What to Watch for (W2W4) v. Chicago

Mike Martz offense:  In 2007 and 2008, the Mike Martz lead Lion offense dominated the Cowboys defense.  If not for a miracle last minute win lead by Tony Romo, the Cowboys would have been 0-2 in those two outings against a decidedly inferior team.  There are some dangerous weapons on Chicago’s offense that can exploit an overly aggressive defense.  Martz also has historically exploited weak links against a defense; looking at the Cowboys defense, it appears that Alan Ball may get a substantial opportunity to prove Jerry Jones and Co. right that he was the right man for the job.

Marc Colombo:  When Colombo returned from a broken leg to play against the Minnesota Vikings, he has one of his worst games of his professional career.  The Bears spent heavily on free agents and the expectation is that they will put pressure on the Cowboys by design.  If Colombo isn’t able to handle the early stress of defending against Julius Peppers alone, Jason Garrett absolutely must give him help from the running backs.

Alan Ball: Last week there were n0 WTF moments from the safety position.  Other than Darren SharperEd Reed, and Troy Polamalu, the safety is a position of anonymity until something goes horribly wrong.  As indicated previously, expect the Bears to make every effort to find the weak link on defense.

Dez Bryant:  Bryant caught 8 passes for 56 yards against the Redskins.  Two of the passes were for basically no gain as the defensive back tackled Bryant immediately after the catch.  The question is whether the two bubble routes were an effort to get Bryant involved in the game or an effort to inflate his statistics in order for him to win Rookie of the Year.  Consequently, Jerry Jones’s pick would be validated.  I tend to believe it was the former, but those two back to back bubble screens killed a good drive.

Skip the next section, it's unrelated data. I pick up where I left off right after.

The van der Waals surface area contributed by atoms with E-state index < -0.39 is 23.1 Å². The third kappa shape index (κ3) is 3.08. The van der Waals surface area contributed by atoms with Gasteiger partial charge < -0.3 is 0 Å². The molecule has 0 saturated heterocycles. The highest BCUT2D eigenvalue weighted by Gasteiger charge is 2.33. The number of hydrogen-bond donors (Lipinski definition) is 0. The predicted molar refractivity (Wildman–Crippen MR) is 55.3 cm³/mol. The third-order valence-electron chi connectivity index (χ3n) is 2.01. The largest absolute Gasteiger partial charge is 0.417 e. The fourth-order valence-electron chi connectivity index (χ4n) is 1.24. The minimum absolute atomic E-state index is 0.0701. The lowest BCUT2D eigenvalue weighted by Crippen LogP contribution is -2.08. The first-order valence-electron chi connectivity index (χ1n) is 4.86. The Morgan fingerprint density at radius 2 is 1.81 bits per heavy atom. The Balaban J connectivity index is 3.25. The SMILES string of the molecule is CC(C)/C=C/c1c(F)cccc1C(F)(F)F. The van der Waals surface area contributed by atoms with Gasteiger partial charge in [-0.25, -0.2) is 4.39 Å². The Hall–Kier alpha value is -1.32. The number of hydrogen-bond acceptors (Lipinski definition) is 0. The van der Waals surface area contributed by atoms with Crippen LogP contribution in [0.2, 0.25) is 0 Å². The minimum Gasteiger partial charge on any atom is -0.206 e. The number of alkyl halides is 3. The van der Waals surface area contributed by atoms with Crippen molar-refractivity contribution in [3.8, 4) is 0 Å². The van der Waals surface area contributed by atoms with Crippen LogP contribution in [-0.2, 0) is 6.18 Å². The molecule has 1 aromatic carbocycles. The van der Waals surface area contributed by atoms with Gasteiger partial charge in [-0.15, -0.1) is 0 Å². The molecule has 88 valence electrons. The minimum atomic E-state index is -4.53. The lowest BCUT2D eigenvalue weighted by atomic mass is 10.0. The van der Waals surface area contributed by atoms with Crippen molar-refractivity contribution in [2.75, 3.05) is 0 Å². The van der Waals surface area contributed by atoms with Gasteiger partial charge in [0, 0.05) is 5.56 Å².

Play calling 101:  Jason Garrett has a received a ton of criticism over the past week.  From the quick passes to Bryant, to the lack of running plays, to the the halfback pass.  I’d like to believe that Garrett was making a legitimate effort to make the opposing defenders think.  If they believe a half back pass is in the Cowboys repertoire, they will be more hesitant to run towards the ball and abandon their WR to make the tackle on the running back.  If Garrett slows down one safety by putting the halfback pass into their mind, he’s done his job.

During the Redskins game, it did appear that the Cowboys attempted to set up the stop and go with Dez Bryant.  Where the WR will run a 5 yard comeback and then when the corner back is sucked into moving in the wrong direction, the WR will then run for the endzone.  If the quick passes to Bryant were and effort to set up plays later, I will give a pass to Garrett for his questionable play calling.  He’s at least thinking out there, though it looks as though he is just pulling plays out of a grab bag labeled passing plays.

One additional quick point.  With the Cowboys offering multiple plays in the huddle and relying on Romo to audible to the proper play, it is possible that Garrett is calling more running plays.  However, Romo reads an 8 man defensive front and makes the appropriate call to a passing play.  It is possible that defenses set up in an 8 man front in an effort to force the Cowboys into a passing play and have the safeties back pedal into a passing defense.  Consequently, the defense is deciding what play the Cowboys will run.  That is inexcusable if it is the case.

Injuries:  The Cowboys won the battle of attrition in week one.  While DeMarcus Ware suffered a neck strain, he will likely be able to play against the bears.  Other playoff contenders were not so lucky (Kris Jenkins for the Jets, Bob Sanders for the Colts, Stewart Bradley and Kevin Kolb for the Eagles, etc.)  Deon Anderson, Sean Lee, and Sam Young will not play against the Bears, but they are not lost for the season.

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